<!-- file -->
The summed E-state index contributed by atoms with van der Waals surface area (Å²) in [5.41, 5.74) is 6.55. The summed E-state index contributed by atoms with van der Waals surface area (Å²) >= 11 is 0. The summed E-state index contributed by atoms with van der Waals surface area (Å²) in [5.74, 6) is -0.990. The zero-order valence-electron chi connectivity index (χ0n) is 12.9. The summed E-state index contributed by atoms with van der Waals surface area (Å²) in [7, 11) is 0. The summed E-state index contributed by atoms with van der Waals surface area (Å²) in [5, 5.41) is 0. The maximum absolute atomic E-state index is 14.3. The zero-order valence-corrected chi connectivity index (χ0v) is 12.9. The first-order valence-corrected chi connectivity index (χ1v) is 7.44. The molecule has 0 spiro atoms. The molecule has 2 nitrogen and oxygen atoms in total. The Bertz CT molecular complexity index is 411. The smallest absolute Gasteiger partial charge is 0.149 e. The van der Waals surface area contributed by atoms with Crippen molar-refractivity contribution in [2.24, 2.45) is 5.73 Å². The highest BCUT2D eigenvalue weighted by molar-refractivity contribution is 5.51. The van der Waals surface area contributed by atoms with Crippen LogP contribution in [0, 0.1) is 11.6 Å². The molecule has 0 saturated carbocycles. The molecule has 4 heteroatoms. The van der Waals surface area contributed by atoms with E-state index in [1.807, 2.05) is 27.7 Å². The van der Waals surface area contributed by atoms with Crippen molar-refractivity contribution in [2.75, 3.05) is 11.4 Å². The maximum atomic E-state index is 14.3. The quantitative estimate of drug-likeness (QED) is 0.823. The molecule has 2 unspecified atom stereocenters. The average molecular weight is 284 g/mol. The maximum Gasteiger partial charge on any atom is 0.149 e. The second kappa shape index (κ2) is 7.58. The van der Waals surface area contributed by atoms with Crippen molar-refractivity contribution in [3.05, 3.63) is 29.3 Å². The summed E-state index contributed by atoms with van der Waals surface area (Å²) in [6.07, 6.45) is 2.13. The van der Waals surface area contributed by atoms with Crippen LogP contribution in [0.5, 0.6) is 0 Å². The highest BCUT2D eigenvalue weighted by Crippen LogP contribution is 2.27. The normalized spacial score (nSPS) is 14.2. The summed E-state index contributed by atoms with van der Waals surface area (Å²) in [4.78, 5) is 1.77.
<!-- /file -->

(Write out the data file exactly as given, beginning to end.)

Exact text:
The summed E-state index contributed by atoms with van der Waals surface area (Å²) in [5.41, 5.74) is 6.55. The summed E-state index contributed by atoms with van der Waals surface area (Å²) >= 11 is 0. The summed E-state index contributed by atoms with van der Waals surface area (Å²) in [5.74, 6) is -0.990. The zero-order valence-electron chi connectivity index (χ0n) is 12.9. The summed E-state index contributed by atoms with van der Waals surface area (Å²) in [7, 11) is 0. The summed E-state index contributed by atoms with van der Waals surface area (Å²) in [5, 5.41) is 0. The maximum absolute atomic E-state index is 14.3. The zero-order valence-corrected chi connectivity index (χ0v) is 12.9. The first-order valence-corrected chi connectivity index (χ1v) is 7.44. The molecule has 0 spiro atoms. The molecule has 2 nitrogen and oxygen atoms in total. The Bertz CT molecular complexity index is 411. The smallest absolute Gasteiger partial charge is 0.149 e. The van der Waals surface area contributed by atoms with Crippen molar-refractivity contribution in [2.24, 2.45) is 5.73 Å². The highest BCUT2D eigenvalue weighted by molar-refractivity contribution is 5.51. The van der Waals surface area contributed by atoms with Crippen LogP contribution in [0, 0.1) is 11.6 Å². The molecule has 0 saturated carbocycles. The molecule has 4 heteroatoms. The van der Waals surface area contributed by atoms with E-state index in [1.807, 2.05) is 27.7 Å². The van der Waals surface area contributed by atoms with Crippen molar-refractivity contribution in [2.75, 3.05) is 11.4 Å². The maximum atomic E-state index is 14.3. The quantitative estimate of drug-likeness (QED) is 0.823. The molecule has 2 unspecified atom stereocenters. The average molecular weight is 284 g/mol. The maximum Gasteiger partial charge on any atom is 0.149 e. The second kappa shape index (κ2) is 7.58. The van der Waals surface area contributed by atoms with Crippen molar-refractivity contribution in [3.05, 3.63) is 29.3 Å². The summed E-state index contributed by atoms with van der Waals surface area (Å²) in [6.07, 6.45) is 2.13. The van der Waals surface area contributed by atoms with Crippen LogP contribution in [0.5, 0.6) is 0 Å². The highest BCUT2D eigenvalue weighted by Crippen LogP contribution is 2.27. The normalized spacial score (nSPS) is 14.2. The summed E-state index contributed by atoms with van der Waals surface area (Å²) in [4.78, 5) is 1.77.